The Law Society’s criminal litigation accreditation scheme (CLAS) is redundant, has no influence on clients and plans for reaccreditation are strongly opposed by the profession, the body representing criminal law solicitors has claimed.
The Criminal Law Solicitors Association also accused Chancery Lane of seeking to extract money from a sector of the profession that it knows is operating “at the margin of financial viability”.
In a strong response to the society’s consultation on CLAS re-accreditation, the association said the proposals fail to recognise since it was launched in 1999, “there have developed far more relevant and onerous requirements which leave CLAS a redundant scheme”. These include Legal Services Commission demands and the new Quality Assurance Scheme for Advocates.
“We reject the notion that CLAS has any influence upon criminal clients’ selection of their lawyer or that CLAS has any credibility with those clients. The Legal Services Commission has only ever required that those undertaking police station advice and duty court representation are appropriately qualified so to do and the measure of qualification they have so far adopted has been to accept the CLAS qualification.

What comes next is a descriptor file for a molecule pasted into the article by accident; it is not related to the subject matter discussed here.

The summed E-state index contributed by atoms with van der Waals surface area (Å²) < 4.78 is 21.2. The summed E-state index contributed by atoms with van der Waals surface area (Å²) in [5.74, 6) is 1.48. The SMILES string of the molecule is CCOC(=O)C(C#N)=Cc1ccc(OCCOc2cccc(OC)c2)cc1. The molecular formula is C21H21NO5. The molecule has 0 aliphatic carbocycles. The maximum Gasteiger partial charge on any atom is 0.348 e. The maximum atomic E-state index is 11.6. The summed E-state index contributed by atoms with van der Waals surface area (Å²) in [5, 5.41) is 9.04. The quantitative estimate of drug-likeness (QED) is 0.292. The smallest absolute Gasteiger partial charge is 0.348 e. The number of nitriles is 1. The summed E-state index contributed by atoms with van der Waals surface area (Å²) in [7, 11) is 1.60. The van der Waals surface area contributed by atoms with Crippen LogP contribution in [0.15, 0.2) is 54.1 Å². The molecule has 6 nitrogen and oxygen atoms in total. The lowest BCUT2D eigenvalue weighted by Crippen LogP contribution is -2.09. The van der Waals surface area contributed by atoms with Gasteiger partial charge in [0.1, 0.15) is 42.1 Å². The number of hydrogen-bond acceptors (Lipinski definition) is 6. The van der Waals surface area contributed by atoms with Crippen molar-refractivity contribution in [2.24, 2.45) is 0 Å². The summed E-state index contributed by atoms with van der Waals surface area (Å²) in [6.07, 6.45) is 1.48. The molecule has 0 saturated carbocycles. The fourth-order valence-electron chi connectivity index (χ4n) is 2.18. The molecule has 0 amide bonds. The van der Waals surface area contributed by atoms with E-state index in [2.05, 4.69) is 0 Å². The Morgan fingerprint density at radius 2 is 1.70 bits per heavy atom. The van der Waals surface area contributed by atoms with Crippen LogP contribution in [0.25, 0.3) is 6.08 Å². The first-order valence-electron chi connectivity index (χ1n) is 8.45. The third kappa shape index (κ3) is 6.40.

“The commission has publicly stated that it has imposed contractual quality requirements in respect of this work and would not therefore look beyond those contractual obligations. We would not expect them to make it a requirement in the 2015 contract.”
The response said the consultation simply supports the Law Society’s efforts to create a uniform re-accreditation structure across all of its accreditation schemes. “It does not consider the need for such a system in the light of the changed requirements since 2001.”
The association also questioned the cost involved. “We fail to see why simple self-certification of six hours’ CPD should cost £200 + VAT (£240).
“We understand that the current proposal would require up to 5,701 practitioners to re-accredit by 31 December 2012 a cost to the profession of at least £821,040 and possibly as much as £1,368,240 on present Law Society estimates of the number of CLAS members who will be required to re-accredit by that date.”
In recent years the Law Society has recognised “that the profession is operating at the margin of financial viability and yet the society proposes to levy an additional fee every five years upon those very lawyers it has supported in the past”.
The response concluded: “We would urge the society not to underestimate the profession’s opposition to re-accreditation stemming as it does from an unwarranted increase in overhead costs at a time when criminal law practices have suffered from repeated cuts in income derived from reduced rates and a general reduction in workload across the criminal courts.”